Hello there, intelligent and wonderful music lovers! It is time once again for me to talk about music composition and give you a brief glimpse into how I approach it. So if you’re interested in writing music and want to pick up a new tool you can use, get ready! I’m going to show you a chord I use in my music quite often and demonstrate its use in a piece of music I wrote for a video game called Selatria.
Today’s topic is the French augmented sixth chord. There are also German and Italian sixth chords, but the French one is the one I like the most. It’s one of my absolute favorite chord voicings, one that I use especially frequently as a transitional mechanism between sections.
If you’re not familiar with this chord, here’s the basic info. It contains the scale degrees ♭6–1–2–♯4. (For instance, in C, that would be A♭-C-D-F♯. Note that A♭-F♯ is an augmented sixth, which is where the name of the chord comes from. A♭-F♭ is a minor sixth, A♭-F is a major sixth, A♭-F♯ is an augmented sixth.)
The standard usage of the chord is to use these specific scale degrees and then, typically, resolve to the dominant chord of the key. The ♭6 and ♯4 both usually step to 5, the 1 steps to 7, and the 2 doesn’t move. So in C, we’d resolve the French sixth to G. The A♭ and F♯ both step to G, the C steps down to B, and the D stays where it is. I’d encourage you to play around with the chord form on whatever instrument you’re comfortable with and get used to how this transition works.
Another way to think about the chord form is as the combination of two major thirds separated by a tritone, or as the combination of two tritones separated by a major third. (Either way gives you the same chord.) For instance, C-E is a major third. A tritone up or down from C is F♯, so then another major third up is A♯, and that gives us the form of the French augmented sixth chord: C-E-F♯-A♯. (This is the standard French sixth in the key of E.)
Yet another way to think about the chord is that it’s like a seventh chord (e.g., C-E-G-B♭) but with the fifth of the chord lowered by a semitone (e.g., C-E-F♯-B♭). Of course, it is traditionally written with an augmented sixth rather than the enharmonically equivalent minor seventh, which is why it’s C-E-F♯-A♯ instead of C-E-F♯-B♭.
Now as mentioned above, the standard usage of the chord is to resolve to the dominant. My personal preference is to forget about that and use the chord wherever I want to and built up on whatever scale degrees I like, essentially borrowing the chord from other keys for use in whatever key I’m in. It’s a striking way to prepare the ear for other chords using chromatic pitches or to set up modulations to other keys.
Let’s get to some music already! Here’s an example that includes the chord. It’s the transitional turnaround that occurs right before the repetition of the whole piece. These kinds of chords are useful for transitions like this because they’re so colorful. They add a lot of dramatic tension that’s useful when leading back into the more straightforward parts of the music.
Listen to the example:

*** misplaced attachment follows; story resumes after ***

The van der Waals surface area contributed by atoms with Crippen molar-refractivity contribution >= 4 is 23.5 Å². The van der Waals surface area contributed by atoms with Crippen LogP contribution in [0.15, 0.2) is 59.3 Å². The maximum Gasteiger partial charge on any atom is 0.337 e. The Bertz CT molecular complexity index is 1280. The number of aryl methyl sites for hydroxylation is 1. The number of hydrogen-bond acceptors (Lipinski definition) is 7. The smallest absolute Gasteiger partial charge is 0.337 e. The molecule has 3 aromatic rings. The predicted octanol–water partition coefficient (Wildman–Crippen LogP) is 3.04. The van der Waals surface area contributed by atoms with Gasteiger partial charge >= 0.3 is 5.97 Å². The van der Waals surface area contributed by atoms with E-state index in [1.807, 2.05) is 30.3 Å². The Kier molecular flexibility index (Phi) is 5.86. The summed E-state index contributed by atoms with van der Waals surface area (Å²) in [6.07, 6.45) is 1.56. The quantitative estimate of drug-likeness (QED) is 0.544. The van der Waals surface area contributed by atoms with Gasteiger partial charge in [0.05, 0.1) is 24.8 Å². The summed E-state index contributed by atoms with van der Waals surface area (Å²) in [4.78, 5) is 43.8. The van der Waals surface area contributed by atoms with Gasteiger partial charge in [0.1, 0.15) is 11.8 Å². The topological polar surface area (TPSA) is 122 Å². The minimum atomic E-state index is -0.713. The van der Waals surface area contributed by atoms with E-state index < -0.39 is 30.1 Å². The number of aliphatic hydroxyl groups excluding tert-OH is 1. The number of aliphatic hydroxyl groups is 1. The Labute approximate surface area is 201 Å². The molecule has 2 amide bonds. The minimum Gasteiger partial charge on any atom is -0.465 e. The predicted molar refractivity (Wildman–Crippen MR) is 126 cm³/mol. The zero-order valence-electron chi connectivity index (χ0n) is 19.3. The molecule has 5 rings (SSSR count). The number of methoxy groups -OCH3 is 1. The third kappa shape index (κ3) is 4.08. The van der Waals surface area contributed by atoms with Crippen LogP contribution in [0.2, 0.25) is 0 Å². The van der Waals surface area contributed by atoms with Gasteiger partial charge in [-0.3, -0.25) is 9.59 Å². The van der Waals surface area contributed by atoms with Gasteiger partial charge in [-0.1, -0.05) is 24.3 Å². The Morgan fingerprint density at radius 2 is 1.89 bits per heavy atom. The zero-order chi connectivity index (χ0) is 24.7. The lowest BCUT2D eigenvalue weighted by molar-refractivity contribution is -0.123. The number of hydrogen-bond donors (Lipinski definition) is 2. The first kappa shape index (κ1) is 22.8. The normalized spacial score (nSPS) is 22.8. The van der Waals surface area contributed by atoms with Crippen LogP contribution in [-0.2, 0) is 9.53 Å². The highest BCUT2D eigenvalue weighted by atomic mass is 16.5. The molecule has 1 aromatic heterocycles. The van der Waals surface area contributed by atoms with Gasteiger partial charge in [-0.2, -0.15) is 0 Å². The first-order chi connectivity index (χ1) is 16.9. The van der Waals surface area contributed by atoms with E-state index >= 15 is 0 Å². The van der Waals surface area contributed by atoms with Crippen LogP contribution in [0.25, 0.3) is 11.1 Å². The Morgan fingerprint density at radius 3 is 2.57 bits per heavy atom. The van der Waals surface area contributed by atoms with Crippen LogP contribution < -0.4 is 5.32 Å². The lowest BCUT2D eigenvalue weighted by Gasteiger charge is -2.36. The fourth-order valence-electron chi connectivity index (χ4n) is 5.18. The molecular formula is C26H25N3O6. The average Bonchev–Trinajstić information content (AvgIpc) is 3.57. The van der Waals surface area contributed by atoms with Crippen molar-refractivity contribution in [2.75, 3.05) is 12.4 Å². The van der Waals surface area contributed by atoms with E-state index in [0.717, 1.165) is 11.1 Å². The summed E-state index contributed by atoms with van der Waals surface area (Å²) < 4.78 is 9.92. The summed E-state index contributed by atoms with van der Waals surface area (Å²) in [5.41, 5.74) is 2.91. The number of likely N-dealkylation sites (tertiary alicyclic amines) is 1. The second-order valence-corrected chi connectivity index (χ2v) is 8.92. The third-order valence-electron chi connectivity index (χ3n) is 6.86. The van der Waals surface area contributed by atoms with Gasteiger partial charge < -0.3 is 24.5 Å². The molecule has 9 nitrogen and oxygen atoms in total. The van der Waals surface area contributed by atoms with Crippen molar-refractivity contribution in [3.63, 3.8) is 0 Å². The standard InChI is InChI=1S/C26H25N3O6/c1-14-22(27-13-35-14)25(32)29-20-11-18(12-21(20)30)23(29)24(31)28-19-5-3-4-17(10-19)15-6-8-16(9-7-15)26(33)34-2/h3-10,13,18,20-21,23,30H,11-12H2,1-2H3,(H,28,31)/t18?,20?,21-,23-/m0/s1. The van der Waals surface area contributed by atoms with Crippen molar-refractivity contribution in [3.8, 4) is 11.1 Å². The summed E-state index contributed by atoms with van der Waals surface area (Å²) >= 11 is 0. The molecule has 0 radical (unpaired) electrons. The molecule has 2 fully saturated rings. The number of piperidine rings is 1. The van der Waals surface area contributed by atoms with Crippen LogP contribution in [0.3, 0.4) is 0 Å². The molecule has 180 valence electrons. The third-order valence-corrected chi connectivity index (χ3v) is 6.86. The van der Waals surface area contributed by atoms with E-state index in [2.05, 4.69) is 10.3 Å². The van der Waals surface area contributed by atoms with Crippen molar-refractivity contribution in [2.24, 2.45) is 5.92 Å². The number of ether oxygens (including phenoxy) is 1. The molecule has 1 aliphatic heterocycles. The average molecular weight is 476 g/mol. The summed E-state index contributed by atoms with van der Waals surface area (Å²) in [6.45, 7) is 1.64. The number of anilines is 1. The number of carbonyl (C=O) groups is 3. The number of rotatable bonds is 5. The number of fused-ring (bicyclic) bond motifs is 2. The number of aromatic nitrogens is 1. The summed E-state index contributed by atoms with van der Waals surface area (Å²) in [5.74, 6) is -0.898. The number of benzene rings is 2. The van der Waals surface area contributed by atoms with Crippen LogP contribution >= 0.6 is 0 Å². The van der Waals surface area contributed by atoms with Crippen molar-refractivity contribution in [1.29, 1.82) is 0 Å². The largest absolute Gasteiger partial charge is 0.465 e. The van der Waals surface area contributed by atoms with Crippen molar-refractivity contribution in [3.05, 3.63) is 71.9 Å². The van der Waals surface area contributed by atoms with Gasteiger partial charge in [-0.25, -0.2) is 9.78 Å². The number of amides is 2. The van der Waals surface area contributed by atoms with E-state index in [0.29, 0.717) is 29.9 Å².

There are four chords here, two of which have the form of the French augmented sixth (the chords labelled 1 and 3). The chord labelled 2 is E7, and the chord labelled 4 is Am. Everything between 2 and 3 is merely several repetitions going back and forth between chords 1 and 2.
The melodic bass line was constructed entirely by moving through the chord tones. Take a look. Every bass note is one of the pitches in the chord on the treble staff. There are no extra pitches here.
So take a look at chord 1. The notes in this chord are F, A, B, and D#. This is the standard French augmented sixth chord in the key of A. Of course, this piece is actually written in D, so I’m technically borrowing the chord from the dominant key of A to prepare the ear for the E.
Then chord 3 is B♭-D-E-G♯, the French sixth from the key of D, so this is our standard French augmented sixth chord. As expected, it resolves to the dominant of the key. (The observant reader may wonder why it’s Am rather than A. The reason is that the passage that follows is modal. All the C’s are natural, so technically we’re in D Mixolydian, but you really don’t need to worry about that.)
It’s also worth noting that E7 and this second French augmented sixth differ by only one pitch being moved a semitone. In fact, some theorists analyze the French sixth as a secondary dominant with a diminished fifth. In our case, an E7 chord with a B♭ instead of a B. In a sense, we’re kind of treating the B♭ as a passing tone stepping down between the B in the E7 and the A in the Am. I personally don’t concern myself much with theoretical analysis, and I certainly don’t stress over which interpretation is correct. My approach to music is to concern myself primarily with whether it sounds good.
Below you can listen to a full version of the entire piece the example is taken from. The example occurs right at the beginning and at about the middle. I also wouldn’t be able to forgive myself if I didn’t credit Christopher Nuño for writing one of the melodies in this piece. It’s quoted from Selatria’s main theme, written by Chris.
To wrap up, the key concepts I’d encourage you to take away from this entry are the form of the French augmented sixth and the idea that you can shift this chord form around in order to add drama to the approach to other chords. I could have written a transition that simply used the E7 by itself to approach Am, but by preceding the E7 with the French sixth that standardly resolves to E (that is, F-A-B-D♯), and then between E7 and Am including the French sixth in D (again, B♭-D-E-G♯), I added dramatic tension and color, which lends character to the transition.
Thanks for joining me, and I’ll see you next time! If you find this article interesting or helpful, please let me know. Any other feedback is also welcome. Thanks!